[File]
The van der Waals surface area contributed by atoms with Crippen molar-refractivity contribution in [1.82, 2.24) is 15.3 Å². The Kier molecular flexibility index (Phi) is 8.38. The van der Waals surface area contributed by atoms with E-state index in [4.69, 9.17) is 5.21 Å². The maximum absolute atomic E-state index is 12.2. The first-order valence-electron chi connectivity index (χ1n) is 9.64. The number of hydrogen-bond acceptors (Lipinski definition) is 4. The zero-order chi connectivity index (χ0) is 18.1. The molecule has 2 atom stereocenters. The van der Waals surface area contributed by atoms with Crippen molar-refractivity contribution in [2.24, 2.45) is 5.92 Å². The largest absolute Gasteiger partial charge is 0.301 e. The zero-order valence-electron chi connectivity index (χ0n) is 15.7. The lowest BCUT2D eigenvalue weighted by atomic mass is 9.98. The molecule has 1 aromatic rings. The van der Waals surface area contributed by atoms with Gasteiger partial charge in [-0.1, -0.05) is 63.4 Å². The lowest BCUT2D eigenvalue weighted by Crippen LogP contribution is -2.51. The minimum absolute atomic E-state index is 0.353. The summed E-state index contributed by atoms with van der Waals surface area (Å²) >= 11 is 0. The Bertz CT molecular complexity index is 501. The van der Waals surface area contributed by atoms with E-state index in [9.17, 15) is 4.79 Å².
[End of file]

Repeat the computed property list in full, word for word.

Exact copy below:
The van der Waals surface area contributed by atoms with Crippen molar-refractivity contribution in [1.82, 2.24) is 15.3 Å². The Kier molecular flexibility index (Phi) is 8.38. The van der Waals surface area contributed by atoms with E-state index in [4.69, 9.17) is 5.21 Å². The maximum absolute atomic E-state index is 12.2. The first-order valence-electron chi connectivity index (χ1n) is 9.64. The number of hydrogen-bond acceptors (Lipinski definition) is 4. The zero-order chi connectivity index (χ0) is 18.1. The molecule has 2 atom stereocenters. The van der Waals surface area contributed by atoms with Crippen molar-refractivity contribution in [2.24, 2.45) is 5.92 Å². The largest absolute Gasteiger partial charge is 0.301 e. The zero-order valence-electron chi connectivity index (χ0n) is 15.7. The lowest BCUT2D eigenvalue weighted by atomic mass is 9.98. The molecule has 1 aromatic rings. The van der Waals surface area contributed by atoms with Gasteiger partial charge in [-0.1, -0.05) is 63.4 Å². The lowest BCUT2D eigenvalue weighted by Crippen LogP contribution is -2.51. The minimum absolute atomic E-state index is 0.353. The summed E-state index contributed by atoms with van der Waals surface area (Å²) >= 11 is 0. The Bertz CT molecular complexity index is 501. The van der Waals surface area contributed by atoms with E-state index in [9.17, 15) is 4.79 Å².